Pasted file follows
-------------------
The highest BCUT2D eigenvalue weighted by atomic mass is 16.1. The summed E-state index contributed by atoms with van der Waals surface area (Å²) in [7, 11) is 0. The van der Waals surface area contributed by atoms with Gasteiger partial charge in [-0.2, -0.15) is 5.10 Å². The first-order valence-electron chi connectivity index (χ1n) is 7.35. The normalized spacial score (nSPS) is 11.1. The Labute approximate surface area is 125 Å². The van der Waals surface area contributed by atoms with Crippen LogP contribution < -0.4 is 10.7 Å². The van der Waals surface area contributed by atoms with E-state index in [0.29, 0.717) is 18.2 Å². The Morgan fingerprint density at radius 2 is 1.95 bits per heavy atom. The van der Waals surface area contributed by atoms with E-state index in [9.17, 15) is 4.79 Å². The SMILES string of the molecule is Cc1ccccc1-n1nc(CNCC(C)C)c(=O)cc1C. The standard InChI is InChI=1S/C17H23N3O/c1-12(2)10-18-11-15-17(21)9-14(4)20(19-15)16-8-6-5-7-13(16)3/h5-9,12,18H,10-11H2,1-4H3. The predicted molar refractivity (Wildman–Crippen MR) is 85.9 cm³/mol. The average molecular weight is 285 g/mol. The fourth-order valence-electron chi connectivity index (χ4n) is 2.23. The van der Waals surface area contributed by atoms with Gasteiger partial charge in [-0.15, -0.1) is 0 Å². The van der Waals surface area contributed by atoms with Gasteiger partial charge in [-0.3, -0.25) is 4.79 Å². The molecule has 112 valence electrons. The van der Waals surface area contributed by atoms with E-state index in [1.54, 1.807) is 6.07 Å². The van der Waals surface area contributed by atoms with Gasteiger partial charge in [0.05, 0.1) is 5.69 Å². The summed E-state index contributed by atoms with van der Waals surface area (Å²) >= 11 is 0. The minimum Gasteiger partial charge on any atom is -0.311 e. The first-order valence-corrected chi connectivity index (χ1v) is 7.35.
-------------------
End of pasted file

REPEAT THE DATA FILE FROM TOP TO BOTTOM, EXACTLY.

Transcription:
The highest BCUT2D eigenvalue weighted by atomic mass is 16.1. The summed E-state index contributed by atoms with van der Waals surface area (Å²) in [7, 11) is 0. The van der Waals surface area contributed by atoms with Gasteiger partial charge in [-0.2, -0.15) is 5.10 Å². The first-order valence-electron chi connectivity index (χ1n) is 7.35. The normalized spacial score (nSPS) is 11.1. The Labute approximate surface area is 125 Å². The van der Waals surface area contributed by atoms with Crippen LogP contribution < -0.4 is 10.7 Å². The van der Waals surface area contributed by atoms with E-state index in [0.29, 0.717) is 18.2 Å². The Morgan fingerprint density at radius 2 is 1.95 bits per heavy atom. The van der Waals surface area contributed by atoms with E-state index in [9.17, 15) is 4.79 Å². The SMILES string of the molecule is Cc1ccccc1-n1nc(CNCC(C)C)c(=O)cc1C. The standard InChI is InChI=1S/C17H23N3O/c1-12(2)10-18-11-15-17(21)9-14(4)20(19-15)16-8-6-5-7-13(16)3/h5-9,12,18H,10-11H2,1-4H3. The predicted molar refractivity (Wildman–Crippen MR) is 85.9 cm³/mol. The average molecular weight is 285 g/mol. The fourth-order valence-electron chi connectivity index (χ4n) is 2.23. The van der Waals surface area contributed by atoms with Gasteiger partial charge in [-0.15, -0.1) is 0 Å². The van der Waals surface area contributed by atoms with Gasteiger partial charge in [-0.3, -0.25) is 4.79 Å². The molecule has 112 valence electrons. The van der Waals surface area contributed by atoms with E-state index in [1.54, 1.807) is 6.07 Å². The van der Waals surface area contributed by atoms with Gasteiger partial charge in [0.05, 0.1) is 5.69 Å². The summed E-state index contributed by atoms with van der Waals surface area (Å²) >= 11 is 0. The minimum Gasteiger partial charge on any atom is -0.311 e. The first-order valence-corrected chi connectivity index (χ1v) is 7.35.